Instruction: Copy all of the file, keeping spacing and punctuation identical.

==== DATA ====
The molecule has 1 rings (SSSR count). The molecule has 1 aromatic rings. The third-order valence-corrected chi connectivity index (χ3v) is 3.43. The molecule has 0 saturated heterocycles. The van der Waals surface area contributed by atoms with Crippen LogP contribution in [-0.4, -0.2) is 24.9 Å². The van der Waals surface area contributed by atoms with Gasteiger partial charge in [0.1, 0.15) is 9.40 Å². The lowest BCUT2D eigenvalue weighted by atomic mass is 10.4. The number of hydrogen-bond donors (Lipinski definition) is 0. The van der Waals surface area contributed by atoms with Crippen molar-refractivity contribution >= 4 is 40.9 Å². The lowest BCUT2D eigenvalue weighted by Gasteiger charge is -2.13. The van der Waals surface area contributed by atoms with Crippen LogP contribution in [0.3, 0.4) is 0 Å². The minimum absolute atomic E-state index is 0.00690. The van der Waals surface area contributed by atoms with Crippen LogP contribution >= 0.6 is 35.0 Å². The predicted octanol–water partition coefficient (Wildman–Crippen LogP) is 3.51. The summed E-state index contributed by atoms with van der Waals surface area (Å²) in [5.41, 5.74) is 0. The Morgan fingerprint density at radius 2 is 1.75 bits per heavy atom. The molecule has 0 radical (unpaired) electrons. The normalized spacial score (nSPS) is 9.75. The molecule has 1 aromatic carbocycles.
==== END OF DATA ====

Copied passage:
The molecule has 1 rings (SSSR count). The molecule has 1 aromatic rings. The third-order valence-corrected chi connectivity index (χ3v) is 3.43. The molecule has 0 saturated heterocycles. The van der Waals surface area contributed by atoms with Crippen LogP contribution in [-0.4, -0.2) is 24.9 Å². The van der Waals surface area contributed by atoms with Gasteiger partial charge in [0.1, 0.15) is 9.40 Å². The lowest BCUT2D eigenvalue weighted by atomic mass is 10.4. The number of hydrogen-bond donors (Lipinski definition) is 0. The van der Waals surface area contributed by atoms with Crippen molar-refractivity contribution >= 4 is 40.9 Å². The lowest BCUT2D eigenvalue weighted by Gasteiger charge is -2.13. The van der Waals surface area contributed by atoms with Crippen LogP contribution in [0.3, 0.4) is 0 Å². The minimum absolute atomic E-state index is 0.00690. The van der Waals surface area contributed by atoms with Crippen LogP contribution >= 0.6 is 35.0 Å². The predicted octanol–water partition coefficient (Wildman–Crippen LogP) is 3.51. The summed E-state index contributed by atoms with van der Waals surface area (Å²) in [5.41, 5.74) is 0. The Morgan fingerprint density at radius 2 is 1.75 bits per heavy atom. The molecule has 0 radical (unpaired) electrons. The normalized spacial score (nSPS) is 9.75. The molecule has 1 aromatic carbocycles.